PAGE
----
GeoCoastPilot, early adopters needed!

GeoCoastPilot_cPanbo

(Psssst!…back at work but need a little distraction, preferably for a good cause?)  The screen shot above is worth seeing full size, but even then doesn’t do justice to the highly dynamic GeoCoastPilot beta program I’ve been entranced with for the last hour or so. The concept is an interactive 3D map that integrates official NOAA Coast Pilot textual information with vector and raster charts, bathy data, and panoramic photographs of key features. In this particular scene I clicked on the Portsmouth Harbor Channel Lighted Range link and the program lined up and highlighted a picture that might make it much easier to actually see the marks. When I then use the screen gizmo above the photo to tilt or turn the scene the photo changes if there are multiple shots available.  There’s much more to it, as suggested by the choices at lower right, and for beta software, it seems to work pretty well. If you have a PC running XP or 2000, you go the GeoCoastPilot site and try it yourself, and you should!

Should? Well, as you’ll see, GeoCoastPilot is a joint venture of NOAA and the Data Visualization Research Lab at the—stand by for a mouth full—University of New Hampshire’s Center for Coastal and Ocean Mapping (CCOM)/ Joint Hydrographic Center (JHC). The researchers are looking for feedback on, um, how well they let you visualize the data. My first impression is that in terms of planning they’ve made it all work together in a more useful fashion than I’ve ever seen before. But it does look time consuming to create and I doubt NOAA will produce full Coast Pilots like this very soon (they’ve got budget problems enough already, as I’ll be writing about soon). But just getting ideas like this out into the public domain is worth CCOM’s and NOAA’s efforts, I think. So try it.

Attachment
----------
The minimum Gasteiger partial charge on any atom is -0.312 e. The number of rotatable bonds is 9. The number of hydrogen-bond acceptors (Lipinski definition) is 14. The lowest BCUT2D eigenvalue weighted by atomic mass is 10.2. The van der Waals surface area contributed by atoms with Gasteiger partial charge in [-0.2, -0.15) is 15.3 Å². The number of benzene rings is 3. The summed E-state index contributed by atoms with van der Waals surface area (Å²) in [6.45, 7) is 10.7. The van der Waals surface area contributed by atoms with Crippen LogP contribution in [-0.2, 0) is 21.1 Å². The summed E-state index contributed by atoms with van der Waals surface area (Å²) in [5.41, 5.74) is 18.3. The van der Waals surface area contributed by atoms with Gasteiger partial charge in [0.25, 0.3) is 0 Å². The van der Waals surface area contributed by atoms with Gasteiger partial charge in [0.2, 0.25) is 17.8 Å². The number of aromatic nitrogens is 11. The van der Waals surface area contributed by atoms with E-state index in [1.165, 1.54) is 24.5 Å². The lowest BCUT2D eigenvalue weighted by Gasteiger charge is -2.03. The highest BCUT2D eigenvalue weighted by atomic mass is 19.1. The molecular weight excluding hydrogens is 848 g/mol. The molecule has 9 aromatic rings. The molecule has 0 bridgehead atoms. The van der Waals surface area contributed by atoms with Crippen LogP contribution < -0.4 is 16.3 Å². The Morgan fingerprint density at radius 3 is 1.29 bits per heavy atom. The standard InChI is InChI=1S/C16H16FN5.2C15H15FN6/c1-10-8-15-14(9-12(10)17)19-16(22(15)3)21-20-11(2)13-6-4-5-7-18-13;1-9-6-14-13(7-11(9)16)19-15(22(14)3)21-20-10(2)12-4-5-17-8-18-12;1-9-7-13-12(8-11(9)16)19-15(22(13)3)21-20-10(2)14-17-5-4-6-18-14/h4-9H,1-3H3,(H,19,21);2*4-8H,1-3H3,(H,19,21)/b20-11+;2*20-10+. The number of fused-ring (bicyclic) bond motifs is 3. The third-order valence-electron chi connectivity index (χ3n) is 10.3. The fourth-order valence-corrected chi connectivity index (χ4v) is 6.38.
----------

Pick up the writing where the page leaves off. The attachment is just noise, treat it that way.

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Ben Ellison

Ben Ellison

Panbo editor, publisher & chief bottlewasher from 4/2005 until 8/2018, and now excited to have Ben Stein as very able publisher, webmaster, and editing colleague. Panbo is going to the next level in 2019 and beyond.

4 Responses

  1. Anonymous says:

    seems like a crude version of maxsea timezero

  2. Ben Ellison Ben Ellison says:

    I think the only similarity between GeoCoastPilot and TimeZero is that they are both complete 3D environments that you can move through freely, as opposed to a limited 3D peek at what you normally view in 2D.
    Beyond that, GCP is solely a data visualization concept while TimeZero is a navigation and planning application. Interestingly, a major weakness of the current TimeZero systems is a lack of POI data and panoramic photos. I think GeoCoastPilot could give the developers at MaxSea and Furuno some good ideas on how to implement those features in 3D.
    By the way, does anyone doubt that the future of cartography is 3D?

  3. Dan (b393capt) says:

    I wouldn’t bet against the future … but if you put some qualifers on “the future” (e.g. how far in future, and what adoption rate would be evidence of success) and on “3D” … then, depending on the answer, I might be a doubter.

  4. Dan (b393capt) says:

    Is there an emerging technology that would allow measurements of large swaths of the ocean and inland water depths, with +/- 1 foot accuracy, for use in future 2D and 3D cartography ?

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